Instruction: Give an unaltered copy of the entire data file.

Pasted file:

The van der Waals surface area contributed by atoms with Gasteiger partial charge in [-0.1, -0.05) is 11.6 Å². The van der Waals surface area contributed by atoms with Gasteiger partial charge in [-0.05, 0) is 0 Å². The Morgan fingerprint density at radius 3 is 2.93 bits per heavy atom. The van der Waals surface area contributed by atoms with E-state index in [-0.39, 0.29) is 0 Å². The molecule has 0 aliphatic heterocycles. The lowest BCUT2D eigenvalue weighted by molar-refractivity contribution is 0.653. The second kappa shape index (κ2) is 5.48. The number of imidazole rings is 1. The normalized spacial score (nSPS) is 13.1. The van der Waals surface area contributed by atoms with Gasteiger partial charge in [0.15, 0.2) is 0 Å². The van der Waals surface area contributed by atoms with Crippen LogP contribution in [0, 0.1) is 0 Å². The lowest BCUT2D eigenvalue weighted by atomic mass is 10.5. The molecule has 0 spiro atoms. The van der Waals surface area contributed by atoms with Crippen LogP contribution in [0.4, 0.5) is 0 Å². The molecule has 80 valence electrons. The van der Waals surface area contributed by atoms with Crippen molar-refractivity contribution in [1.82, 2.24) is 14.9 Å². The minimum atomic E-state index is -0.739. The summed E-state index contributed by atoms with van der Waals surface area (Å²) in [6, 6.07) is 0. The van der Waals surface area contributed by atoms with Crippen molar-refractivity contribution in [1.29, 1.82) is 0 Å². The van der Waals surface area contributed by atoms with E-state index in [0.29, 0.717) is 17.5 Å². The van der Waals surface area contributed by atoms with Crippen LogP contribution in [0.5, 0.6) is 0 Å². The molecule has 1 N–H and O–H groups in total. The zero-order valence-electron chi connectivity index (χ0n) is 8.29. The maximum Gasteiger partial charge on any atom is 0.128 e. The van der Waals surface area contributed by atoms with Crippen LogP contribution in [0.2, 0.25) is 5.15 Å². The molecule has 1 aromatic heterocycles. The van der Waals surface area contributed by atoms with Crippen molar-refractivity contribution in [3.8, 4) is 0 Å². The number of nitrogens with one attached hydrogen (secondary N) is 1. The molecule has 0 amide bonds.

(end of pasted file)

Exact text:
The van der Waals surface area contributed by atoms with Gasteiger partial charge in [-0.1, -0.05) is 11.6 Å². The van der Waals surface area contributed by atoms with Gasteiger partial charge in [-0.05, 0) is 0 Å². The Morgan fingerprint density at radius 3 is 2.93 bits per heavy atom. The van der Waals surface area contributed by atoms with E-state index in [-0.39, 0.29) is 0 Å². The molecule has 0 aliphatic heterocycles. The lowest BCUT2D eigenvalue weighted by molar-refractivity contribution is 0.653. The second kappa shape index (κ2) is 5.48. The number of imidazole rings is 1. The normalized spacial score (nSPS) is 13.1. The van der Waals surface area contributed by atoms with Gasteiger partial charge in [0.15, 0.2) is 0 Å². The van der Waals surface area contributed by atoms with Crippen LogP contribution in [0, 0.1) is 0 Å². The lowest BCUT2D eigenvalue weighted by atomic mass is 10.5. The molecule has 0 spiro atoms. The van der Waals surface area contributed by atoms with Crippen LogP contribution in [0.4, 0.5) is 0 Å². The molecule has 80 valence electrons. The van der Waals surface area contributed by atoms with Crippen molar-refractivity contribution in [1.82, 2.24) is 14.9 Å². The minimum atomic E-state index is -0.739. The summed E-state index contributed by atoms with van der Waals surface area (Å²) in [6, 6.07) is 0. The van der Waals surface area contributed by atoms with Crippen molar-refractivity contribution in [1.29, 1.82) is 0 Å². The van der Waals surface area contributed by atoms with E-state index in [0.29, 0.717) is 17.5 Å². The van der Waals surface area contributed by atoms with Crippen LogP contribution in [0.5, 0.6) is 0 Å². The molecule has 1 N–H and O–H groups in total. The zero-order valence-electron chi connectivity index (χ0n) is 8.29. The maximum Gasteiger partial charge on any atom is 0.128 e. The van der Waals surface area contributed by atoms with Crippen LogP contribution in [0.2, 0.25) is 5.15 Å². The molecule has 1 aromatic heterocycles. The van der Waals surface area contributed by atoms with Crippen molar-refractivity contribution in [3.8, 4) is 0 Å². The number of nitrogens with one attached hydrogen (secondary N) is 1. The molecule has 0 amide bonds.